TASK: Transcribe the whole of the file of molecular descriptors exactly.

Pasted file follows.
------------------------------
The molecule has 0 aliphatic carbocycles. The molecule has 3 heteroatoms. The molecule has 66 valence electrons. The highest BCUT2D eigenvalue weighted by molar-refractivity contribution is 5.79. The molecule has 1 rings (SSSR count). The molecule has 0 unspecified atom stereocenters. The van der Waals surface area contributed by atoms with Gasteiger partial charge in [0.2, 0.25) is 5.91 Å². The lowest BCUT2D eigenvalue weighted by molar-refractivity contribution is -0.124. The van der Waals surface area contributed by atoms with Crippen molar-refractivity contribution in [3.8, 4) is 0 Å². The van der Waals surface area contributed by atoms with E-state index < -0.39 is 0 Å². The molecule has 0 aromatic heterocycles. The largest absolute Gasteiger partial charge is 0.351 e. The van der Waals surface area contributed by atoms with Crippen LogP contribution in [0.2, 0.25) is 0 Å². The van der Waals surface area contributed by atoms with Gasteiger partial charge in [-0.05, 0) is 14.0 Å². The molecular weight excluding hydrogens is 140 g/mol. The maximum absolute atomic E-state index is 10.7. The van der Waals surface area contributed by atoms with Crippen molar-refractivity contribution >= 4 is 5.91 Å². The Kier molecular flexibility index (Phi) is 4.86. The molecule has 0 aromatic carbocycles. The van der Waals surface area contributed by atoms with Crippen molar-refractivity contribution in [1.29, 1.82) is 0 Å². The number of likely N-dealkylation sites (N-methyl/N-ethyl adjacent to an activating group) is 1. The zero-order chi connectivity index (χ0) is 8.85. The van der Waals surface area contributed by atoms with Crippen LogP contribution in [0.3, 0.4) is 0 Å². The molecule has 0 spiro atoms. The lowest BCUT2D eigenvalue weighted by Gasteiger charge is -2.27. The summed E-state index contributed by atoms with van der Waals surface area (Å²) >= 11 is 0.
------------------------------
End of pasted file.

The molecule has 0 aliphatic carbocycles. The molecule has 3 heteroatoms. The molecule has 66 valence electrons. The highest BCUT2D eigenvalue weighted by molar-refractivity contribution is 5.79. The molecule has 1 rings (SSSR count). The molecule has 0 unspecified atom stereocenters. The van der Waals surface area contributed by atoms with Gasteiger partial charge in [0.2, 0.25) is 5.91 Å². The lowest BCUT2D eigenvalue weighted by molar-refractivity contribution is -0.124. The van der Waals surface area contributed by atoms with Crippen molar-refractivity contribution in [3.8, 4) is 0 Å². The van der Waals surface area contributed by atoms with E-state index < -0.39 is 0 Å². The molecule has 0 aromatic heterocycles. The largest absolute Gasteiger partial charge is 0.351 e. The van der Waals surface area contributed by atoms with Crippen LogP contribution in [0.2, 0.25) is 0 Å². The van der Waals surface area contributed by atoms with Gasteiger partial charge in [-0.05, 0) is 14.0 Å². The molecular weight excluding hydrogens is 140 g/mol. The maximum absolute atomic E-state index is 10.7. The van der Waals surface area contributed by atoms with Crippen molar-refractivity contribution >= 4 is 5.91 Å². The Kier molecular flexibility index (Phi) is 4.86. The molecule has 0 aromatic carbocycles. The van der Waals surface area contributed by atoms with Crippen molar-refractivity contribution in [1.29, 1.82) is 0 Å². The number of likely N-dealkylation sites (N-methyl/N-ethyl adjacent to an activating group) is 1. The zero-order chi connectivity index (χ0) is 8.85. The van der Waals surface area contributed by atoms with Crippen LogP contribution in [0.3, 0.4) is 0 Å². The molecule has 0 spiro atoms. The lowest BCUT2D eigenvalue weighted by Gasteiger charge is -2.27. The summed E-state index contributed by atoms with van der Waals surface area (Å²) >= 11 is 0.